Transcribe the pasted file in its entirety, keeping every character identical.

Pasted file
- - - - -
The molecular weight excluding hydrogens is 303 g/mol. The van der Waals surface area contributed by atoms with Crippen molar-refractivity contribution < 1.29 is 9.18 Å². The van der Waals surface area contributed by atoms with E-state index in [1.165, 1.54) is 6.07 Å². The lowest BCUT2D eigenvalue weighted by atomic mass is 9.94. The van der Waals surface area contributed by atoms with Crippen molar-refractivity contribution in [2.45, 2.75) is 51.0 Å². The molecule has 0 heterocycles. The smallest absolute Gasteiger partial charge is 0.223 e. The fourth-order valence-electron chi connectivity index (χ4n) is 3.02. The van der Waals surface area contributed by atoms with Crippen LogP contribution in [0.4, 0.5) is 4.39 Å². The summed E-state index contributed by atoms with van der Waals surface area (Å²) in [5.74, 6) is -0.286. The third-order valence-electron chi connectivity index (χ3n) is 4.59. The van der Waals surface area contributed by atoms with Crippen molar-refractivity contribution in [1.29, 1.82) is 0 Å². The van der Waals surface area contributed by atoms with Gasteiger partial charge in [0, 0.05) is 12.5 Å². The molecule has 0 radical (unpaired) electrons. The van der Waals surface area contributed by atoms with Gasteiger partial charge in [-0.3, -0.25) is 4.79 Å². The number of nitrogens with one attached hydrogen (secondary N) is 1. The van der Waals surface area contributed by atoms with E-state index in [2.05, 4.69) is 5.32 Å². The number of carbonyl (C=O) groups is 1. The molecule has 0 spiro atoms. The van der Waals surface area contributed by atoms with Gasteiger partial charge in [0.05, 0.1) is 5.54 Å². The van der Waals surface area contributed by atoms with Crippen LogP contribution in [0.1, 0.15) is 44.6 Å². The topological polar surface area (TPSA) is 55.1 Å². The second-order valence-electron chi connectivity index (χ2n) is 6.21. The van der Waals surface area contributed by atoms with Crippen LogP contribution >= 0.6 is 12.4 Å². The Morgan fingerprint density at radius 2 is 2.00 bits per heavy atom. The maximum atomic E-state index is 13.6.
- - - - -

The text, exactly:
The molecular weight excluding hydrogens is 303 g/mol. The van der Waals surface area contributed by atoms with Crippen molar-refractivity contribution < 1.29 is 9.18 Å². The van der Waals surface area contributed by atoms with E-state index in [1.165, 1.54) is 6.07 Å². The lowest BCUT2D eigenvalue weighted by atomic mass is 9.94. The van der Waals surface area contributed by atoms with Crippen molar-refractivity contribution in [2.45, 2.75) is 51.0 Å². The molecule has 0 heterocycles. The smallest absolute Gasteiger partial charge is 0.223 e. The fourth-order valence-electron chi connectivity index (χ4n) is 3.02. The van der Waals surface area contributed by atoms with Crippen LogP contribution in [0.4, 0.5) is 4.39 Å². The summed E-state index contributed by atoms with van der Waals surface area (Å²) in [5.74, 6) is -0.286. The third-order valence-electron chi connectivity index (χ3n) is 4.59. The van der Waals surface area contributed by atoms with Crippen molar-refractivity contribution in [1.29, 1.82) is 0 Å². The van der Waals surface area contributed by atoms with Gasteiger partial charge in [0, 0.05) is 12.5 Å². The molecule has 0 radical (unpaired) electrons. The van der Waals surface area contributed by atoms with Gasteiger partial charge in [-0.3, -0.25) is 4.79 Å². The number of nitrogens with one attached hydrogen (secondary N) is 1. The van der Waals surface area contributed by atoms with E-state index in [2.05, 4.69) is 5.32 Å². The number of carbonyl (C=O) groups is 1. The molecule has 0 spiro atoms. The van der Waals surface area contributed by atoms with Gasteiger partial charge in [0.05, 0.1) is 5.54 Å². The van der Waals surface area contributed by atoms with Crippen LogP contribution in [0.1, 0.15) is 44.6 Å². The topological polar surface area (TPSA) is 55.1 Å². The second-order valence-electron chi connectivity index (χ2n) is 6.21. The van der Waals surface area contributed by atoms with Crippen LogP contribution >= 0.6 is 12.4 Å². The Morgan fingerprint density at radius 2 is 2.00 bits per heavy atom. The maximum atomic E-state index is 13.6.